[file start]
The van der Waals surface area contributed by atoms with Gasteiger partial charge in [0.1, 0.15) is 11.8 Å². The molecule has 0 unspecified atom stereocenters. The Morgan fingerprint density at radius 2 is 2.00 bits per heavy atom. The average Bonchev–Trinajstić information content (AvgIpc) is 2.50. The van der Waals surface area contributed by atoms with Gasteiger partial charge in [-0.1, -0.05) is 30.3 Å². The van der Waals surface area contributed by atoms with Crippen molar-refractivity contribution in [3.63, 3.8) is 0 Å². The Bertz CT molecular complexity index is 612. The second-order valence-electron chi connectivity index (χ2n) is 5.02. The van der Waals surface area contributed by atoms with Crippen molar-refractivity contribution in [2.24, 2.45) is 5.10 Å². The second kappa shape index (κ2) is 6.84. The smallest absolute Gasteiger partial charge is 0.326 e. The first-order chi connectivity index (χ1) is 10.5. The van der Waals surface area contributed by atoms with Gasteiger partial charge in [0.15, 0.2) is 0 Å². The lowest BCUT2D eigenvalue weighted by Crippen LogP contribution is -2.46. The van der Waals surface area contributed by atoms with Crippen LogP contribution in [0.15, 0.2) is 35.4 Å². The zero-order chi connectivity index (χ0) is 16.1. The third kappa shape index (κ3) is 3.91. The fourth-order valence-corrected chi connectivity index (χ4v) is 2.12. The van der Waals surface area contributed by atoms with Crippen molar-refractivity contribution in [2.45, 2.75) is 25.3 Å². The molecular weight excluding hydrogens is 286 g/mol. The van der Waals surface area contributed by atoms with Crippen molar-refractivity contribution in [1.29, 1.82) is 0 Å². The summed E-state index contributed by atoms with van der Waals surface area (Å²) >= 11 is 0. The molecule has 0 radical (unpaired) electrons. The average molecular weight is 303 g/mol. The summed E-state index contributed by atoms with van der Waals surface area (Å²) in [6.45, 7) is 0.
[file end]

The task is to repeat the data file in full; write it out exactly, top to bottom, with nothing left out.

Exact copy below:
The van der Waals surface area contributed by atoms with Gasteiger partial charge in [0.1, 0.15) is 11.8 Å². The molecule has 0 unspecified atom stereocenters. The Morgan fingerprint density at radius 2 is 2.00 bits per heavy atom. The average Bonchev–Trinajstić information content (AvgIpc) is 2.50. The van der Waals surface area contributed by atoms with Gasteiger partial charge in [-0.1, -0.05) is 30.3 Å². The van der Waals surface area contributed by atoms with Crippen molar-refractivity contribution in [3.63, 3.8) is 0 Å². The Bertz CT molecular complexity index is 612. The second-order valence-electron chi connectivity index (χ2n) is 5.02. The van der Waals surface area contributed by atoms with Crippen molar-refractivity contribution in [2.24, 2.45) is 5.10 Å². The second kappa shape index (κ2) is 6.84. The smallest absolute Gasteiger partial charge is 0.326 e. The first-order chi connectivity index (χ1) is 10.5. The van der Waals surface area contributed by atoms with Gasteiger partial charge in [0.15, 0.2) is 0 Å². The lowest BCUT2D eigenvalue weighted by Crippen LogP contribution is -2.46. The van der Waals surface area contributed by atoms with Crippen LogP contribution in [0.15, 0.2) is 35.4 Å². The zero-order chi connectivity index (χ0) is 16.1. The third kappa shape index (κ3) is 3.91. The fourth-order valence-corrected chi connectivity index (χ4v) is 2.12. The van der Waals surface area contributed by atoms with Crippen molar-refractivity contribution in [2.45, 2.75) is 25.3 Å². The molecular weight excluding hydrogens is 286 g/mol. The van der Waals surface area contributed by atoms with Crippen molar-refractivity contribution in [1.29, 1.82) is 0 Å². The summed E-state index contributed by atoms with van der Waals surface area (Å²) >= 11 is 0. The molecule has 0 radical (unpaired) electrons. The average molecular weight is 303 g/mol. The summed E-state index contributed by atoms with van der Waals surface area (Å²) in [6.45, 7) is 0.